Towards the beginning his dual skills of woodsmanship and survivalist are used almost exclusively, but those slowly give way to become a joint partner with his more technical side.  This plays an important role on keeping the others in his team alive.  Alex is the group's military expert and guide, and is thus important to the team because he helps them stay safe, and guides them through the race they're in since he's been through it numerous times.

Trevor is a street smart kid from lower Chicago who acts as the muscle and energy of the group.  He's lived around the rougher types and knows how to handle himself well among them, and with various weapons.  He often acts as Alex's combat support partner.  Aria is the only female of the group, and balances things out a bit by providing a female perspective on things, as well as her unique ability of observation and discernment.  In other words, she can see things and understand situations long before anyone else can.

I also added two aliens to the group for the purpose of variety, and as representatives of the alien contingent that exists on the planet.  Since events take place on an alien world far off in the galaxy, where other aliens exist, this is highly important.  Normally you see mostly humans throughout the story, as the aliens tend to either not make it very far in the race before being taken out of action, or they tend to keep to their own kind, much as humans do.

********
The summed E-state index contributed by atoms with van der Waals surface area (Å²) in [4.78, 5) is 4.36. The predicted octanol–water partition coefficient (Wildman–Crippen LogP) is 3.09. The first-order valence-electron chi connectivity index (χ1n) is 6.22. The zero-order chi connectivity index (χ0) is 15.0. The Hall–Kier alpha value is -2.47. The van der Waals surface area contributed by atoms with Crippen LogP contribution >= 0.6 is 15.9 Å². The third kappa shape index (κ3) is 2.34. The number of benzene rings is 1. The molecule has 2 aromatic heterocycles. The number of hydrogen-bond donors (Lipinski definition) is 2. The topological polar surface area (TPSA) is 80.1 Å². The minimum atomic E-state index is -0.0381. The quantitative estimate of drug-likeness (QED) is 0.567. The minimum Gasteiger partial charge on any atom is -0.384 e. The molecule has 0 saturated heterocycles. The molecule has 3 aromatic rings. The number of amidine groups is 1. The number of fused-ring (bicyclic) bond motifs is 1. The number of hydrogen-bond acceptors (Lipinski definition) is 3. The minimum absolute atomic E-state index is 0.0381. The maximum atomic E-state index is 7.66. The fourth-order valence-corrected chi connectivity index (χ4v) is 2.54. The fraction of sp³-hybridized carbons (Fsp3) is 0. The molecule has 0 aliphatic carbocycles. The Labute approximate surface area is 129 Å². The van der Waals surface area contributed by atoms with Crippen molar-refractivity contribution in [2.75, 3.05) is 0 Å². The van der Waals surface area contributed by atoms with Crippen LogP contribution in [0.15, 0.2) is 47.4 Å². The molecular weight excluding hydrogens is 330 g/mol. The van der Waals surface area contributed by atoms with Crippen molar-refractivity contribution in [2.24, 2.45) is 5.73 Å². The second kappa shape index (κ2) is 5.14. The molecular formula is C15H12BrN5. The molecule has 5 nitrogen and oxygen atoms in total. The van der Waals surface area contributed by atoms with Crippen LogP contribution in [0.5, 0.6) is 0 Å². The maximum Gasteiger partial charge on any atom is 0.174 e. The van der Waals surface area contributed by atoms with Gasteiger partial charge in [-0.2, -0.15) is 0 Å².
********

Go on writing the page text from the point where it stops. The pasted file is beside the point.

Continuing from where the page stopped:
Birash, a werewolf like alien, adds wisdom and insight to the group, providing somewhat of a "guru" role, as well as muscle whenever danger is near.  He's also a very adept hunter and can help provide the team with fresh game from time to time to pad their supplies as they travel.  Yurg is his counterpart.  He's a green striped tiger who at first hates Birash (his race lives in the same planet as Birash, but the two races have a bitter rivalry that carries over even to this world) but later befriends him.  His role within the group doesn't materialize right away (which is fine), but eventually becomes both hunter, and scout.